Economically disadvantaged and underrepresented high school students in many urban, rural, and small suburban communities don’t have access to Advanced Placement® (AP®) courses either because of a lack of trained teachers, limited or no AP program, or a school history of low participation. Physics is often a “gate keeper” course to entry into physical science, technology, engineering and mathematics (STEM) careers and academic programs.

Author/Presenter: 
Mark D. Greenman
Andrew Duffy
Lead Organization(s): 
Year: 
2018
Short Description: 
Project Accelerate is a partnership program between Boston University (BU) and the nation’s high schools combining the supportive infrastructures from the students’ traditional school with a highly interactive private edX online instructional tool to bring a College Board accredited AP Physics 1 course to schools not offering this opportunity. During the 2015-16 academic year, Boston University piloted this model with four Boston Public School (BPS) high schools and three small suburban high schools. During the first year of the pilot, students enrolled in Project Accelerate outperformed their peer groups enrolled in traditional AP Physics 1 classrooms.

A Handbook and Tool for Uncovering Children’s Conceptions of Fractions

Understand students’ fraction concepts through interview tasks.  Includes tasks and guide to record student thinking.

Author/Presenter: 
Jessica Hunt
Year: 
2015
Short Description: 
Understand students’ fraction concepts through interview tasks. Includes tasks and guide to record student thinking.

Principles for Designing Large-Format Refreshable Haptic Graphics Using Touchscreen Devices: An Evaluation of Nonvisual Panning Methods

Touchscreen devices, such as smartphones and tablets, represent a modern solution for providing graphical access to people with blindness and visual impairment (BVI). However, a significant problem with these solutions is their limited screen real estate, which necessitates panning or zooming operations for accessing large-format graphical materials such as maps.

Author/Presenter: 
Hari Prasath Palani
Nicholas A. Giudice
Lead Organization(s): 
Year: 
2017
Short Description: 
This article describes the development of four novel non-visual panning methods designed from the onset with consideration of these perceptual and cognitive constraints.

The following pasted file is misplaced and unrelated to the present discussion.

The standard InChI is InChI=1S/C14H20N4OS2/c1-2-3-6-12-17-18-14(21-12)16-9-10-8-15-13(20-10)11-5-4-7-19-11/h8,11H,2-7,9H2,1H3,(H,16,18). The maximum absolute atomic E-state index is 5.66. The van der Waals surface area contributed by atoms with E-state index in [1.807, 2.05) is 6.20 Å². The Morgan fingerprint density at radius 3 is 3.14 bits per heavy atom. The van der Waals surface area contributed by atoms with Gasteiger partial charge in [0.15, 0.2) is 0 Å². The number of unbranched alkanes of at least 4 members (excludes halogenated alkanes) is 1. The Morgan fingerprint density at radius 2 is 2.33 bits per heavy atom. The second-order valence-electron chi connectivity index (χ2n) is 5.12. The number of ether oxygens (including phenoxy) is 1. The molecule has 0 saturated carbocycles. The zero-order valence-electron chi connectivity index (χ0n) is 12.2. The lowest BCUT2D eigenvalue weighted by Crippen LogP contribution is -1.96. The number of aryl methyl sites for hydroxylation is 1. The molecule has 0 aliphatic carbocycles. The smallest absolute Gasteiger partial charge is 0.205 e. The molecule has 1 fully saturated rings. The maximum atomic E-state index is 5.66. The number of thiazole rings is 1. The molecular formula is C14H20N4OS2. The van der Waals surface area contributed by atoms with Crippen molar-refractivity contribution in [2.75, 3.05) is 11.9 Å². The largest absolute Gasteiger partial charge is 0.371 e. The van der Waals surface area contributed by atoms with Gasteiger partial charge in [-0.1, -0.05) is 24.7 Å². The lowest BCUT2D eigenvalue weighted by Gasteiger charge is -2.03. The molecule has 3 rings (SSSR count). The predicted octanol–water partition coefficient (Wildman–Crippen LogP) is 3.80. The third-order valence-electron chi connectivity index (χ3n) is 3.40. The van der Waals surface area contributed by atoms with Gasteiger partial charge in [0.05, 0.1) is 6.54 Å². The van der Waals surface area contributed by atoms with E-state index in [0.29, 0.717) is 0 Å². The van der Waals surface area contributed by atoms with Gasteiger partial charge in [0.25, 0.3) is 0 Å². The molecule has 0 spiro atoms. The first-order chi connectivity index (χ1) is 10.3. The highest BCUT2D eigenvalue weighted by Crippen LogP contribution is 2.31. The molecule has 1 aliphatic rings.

Touchscreen-Based Haptic Information Access for Assisting Blind and Visually-Impaired Users: Perceptual Parameters and Design Guidelines

Touchscreen-based smart devices, such as smartphones and tablets, offer great promise for providing blind and visually-impaired (BVI) users with a means for accessing graphics non-visually. However, they also offer novel challenges as they were primarily developed for use as a visual interface. This paper studies key usability parameters governing accurate rendering of haptically-perceivable graphical materials.

Author/Presenter: 
Hari Prasath Palani
Jennifer L. Tennison
G. Bernard Giudice
Nicholas A. Giudice
Lead Organization(s): 
Year: 
2018
Short Description: 
This paper studies key usability parameters governing accurate rendering of haptically-perceivable graphical materials

Comparing Haptic Pattern Matching on Tablets and Phones: Large Screens Are Not Necessarily Better

Significance: Touchscreen-based, multimodal graphics represent an area of increasing research in digital access for individuals with blindness or visual impairments; yet, little empirical research on the effects of screen size on graphical exploration exists. This work probes if and whenmore screen area is necessary in supporting a patternmatching task.

Author/Presenter: 
Jennifer L. Tennison
Zachary S. Carril
Nicholas A. Giudice
Jenna L. Gorlewicz
Year: 
2018
Short Description: 
The current study investigates two questions: (1) Do screen size and grid density impact a user's accuracy on pattern-matching tasks? (2) Do screen size and grid density impact a user's time on task?